What is Creator Economy
Creators use the internet as their primary platform. Ironically, unlike us, they don't care to define their work. They mix many types of media to create stories/content for their followers/audience. Most importantly, what they create is a BUSINESS for them before a form of expression. They invent and build their careers by experimenting in a jungle of lost people and information that never existed even 30 years ago!
Here is the difference between artists and creators:
The new generation of creatives and makers use the internet to monetize their work and become independent, while artists are still struggling with making money online. All at the same time, they are witnessing that the world of traditional art is getting smaller, more competitive, and less profitable.
Creators think like producers and publishers, while artists only have satisfaction from active creation. They're not aware of the other essential parts of their business, such as audience building, marketing, and skills of online selling.
Old ways, new ways
Most artists still rely on traditional ways of distribution: galleries, festivals, TV networks, labels, etc. A lot of us are still hoping to find the right agent, but it's a totally different era now. Even agents, publishers, and labels are now looking for artists and talents with a fanbase.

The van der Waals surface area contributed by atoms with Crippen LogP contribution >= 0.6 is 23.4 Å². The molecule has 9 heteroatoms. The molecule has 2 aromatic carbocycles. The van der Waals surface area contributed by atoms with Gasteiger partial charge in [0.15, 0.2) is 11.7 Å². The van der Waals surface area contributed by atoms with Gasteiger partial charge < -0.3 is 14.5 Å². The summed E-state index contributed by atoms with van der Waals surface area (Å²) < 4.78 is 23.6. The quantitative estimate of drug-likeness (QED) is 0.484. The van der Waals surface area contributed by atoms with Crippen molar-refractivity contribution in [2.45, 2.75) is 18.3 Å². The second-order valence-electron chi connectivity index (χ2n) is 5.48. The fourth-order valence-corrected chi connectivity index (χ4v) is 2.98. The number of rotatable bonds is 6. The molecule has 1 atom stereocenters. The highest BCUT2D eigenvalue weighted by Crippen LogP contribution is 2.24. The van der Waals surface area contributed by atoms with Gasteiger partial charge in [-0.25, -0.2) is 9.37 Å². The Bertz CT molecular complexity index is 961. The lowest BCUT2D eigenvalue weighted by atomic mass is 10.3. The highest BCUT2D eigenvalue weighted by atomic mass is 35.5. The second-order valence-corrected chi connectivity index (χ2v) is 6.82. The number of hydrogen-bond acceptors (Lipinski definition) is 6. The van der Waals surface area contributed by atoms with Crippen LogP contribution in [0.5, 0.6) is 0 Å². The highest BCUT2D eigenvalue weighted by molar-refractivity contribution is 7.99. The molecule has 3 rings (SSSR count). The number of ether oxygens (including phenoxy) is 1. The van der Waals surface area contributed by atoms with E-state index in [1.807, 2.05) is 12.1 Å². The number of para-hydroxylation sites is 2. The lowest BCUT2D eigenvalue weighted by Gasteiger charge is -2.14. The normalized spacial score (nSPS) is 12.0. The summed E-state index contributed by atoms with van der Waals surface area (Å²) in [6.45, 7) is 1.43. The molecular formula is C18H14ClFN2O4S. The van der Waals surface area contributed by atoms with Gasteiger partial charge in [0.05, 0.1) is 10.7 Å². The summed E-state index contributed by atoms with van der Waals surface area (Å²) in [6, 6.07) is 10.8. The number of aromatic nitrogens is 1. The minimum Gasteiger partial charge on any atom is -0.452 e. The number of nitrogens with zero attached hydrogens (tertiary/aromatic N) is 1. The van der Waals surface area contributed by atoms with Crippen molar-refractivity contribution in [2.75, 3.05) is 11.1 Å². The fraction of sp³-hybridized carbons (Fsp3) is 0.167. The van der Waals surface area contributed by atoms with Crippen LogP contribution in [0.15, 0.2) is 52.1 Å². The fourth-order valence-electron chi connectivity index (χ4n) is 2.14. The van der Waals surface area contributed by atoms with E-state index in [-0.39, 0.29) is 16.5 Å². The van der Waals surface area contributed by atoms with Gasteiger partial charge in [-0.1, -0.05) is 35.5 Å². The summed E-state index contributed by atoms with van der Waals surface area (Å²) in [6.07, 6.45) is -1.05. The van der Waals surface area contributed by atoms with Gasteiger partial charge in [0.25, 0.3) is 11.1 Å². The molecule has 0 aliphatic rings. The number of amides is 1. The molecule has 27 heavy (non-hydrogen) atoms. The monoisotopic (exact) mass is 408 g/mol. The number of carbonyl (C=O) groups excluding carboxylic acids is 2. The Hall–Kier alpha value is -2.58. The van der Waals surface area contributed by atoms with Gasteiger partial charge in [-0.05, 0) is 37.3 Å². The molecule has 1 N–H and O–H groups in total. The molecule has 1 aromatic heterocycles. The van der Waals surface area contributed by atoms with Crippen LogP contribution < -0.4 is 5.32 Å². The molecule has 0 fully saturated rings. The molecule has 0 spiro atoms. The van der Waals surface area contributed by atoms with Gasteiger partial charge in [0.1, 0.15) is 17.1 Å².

The new generation of creators doesn't care about old markets. They all have their own direct distribution platforms and their own niche audience. Take a look at the rise of paid newsletters and premium content that is helping both journalists and writers to make money, all by writing about what they specialize in.
A Gateless world
Creators belong to a permission less world where GATES don't exist or are too weak to hold this generation down. This is another reason that makes artists very confused. No one cares about the game of STATUS in this new world. You don't need any awards to run a successful career anymore. Creators don't waste time to be picked by someone or an organization; they instead build their communities. In the digital realm, credentials are not coming from outside. You are the designer of your own story.
Ask Issa Rae, the actress who flipped the game and turned a cover celebrity. She is an excellent example of creatives that didn’t wait to be seen. She started producing and acting in a very low budget series on YouTube, and ended it with a famous HBO series. She fearlessly built her career totally on the net.
There is no Punch line here.
I cannot tell you what to do with your career, but I know the decade ahead is full of global competition and greedy companies that want it all. You either create your own game or you will find yourself working in a toxic cycle that you can’t escape.
We, artists, need to look at the practices creators are figuring out to invent their freedom and learn from them. We need to understand that the romantic part of creation is only one part of a BIZ. We need to figure out how to build and leverage intimate communities.
On the other hand, the world of the internet needs our craziness and romanticism. We can help and make digital media way more affluent and more profound.
Go hybrid, combine the attitude of digital creators with the raw talent of artists, and you'll become unstoppable.
Stay safe, stay creative.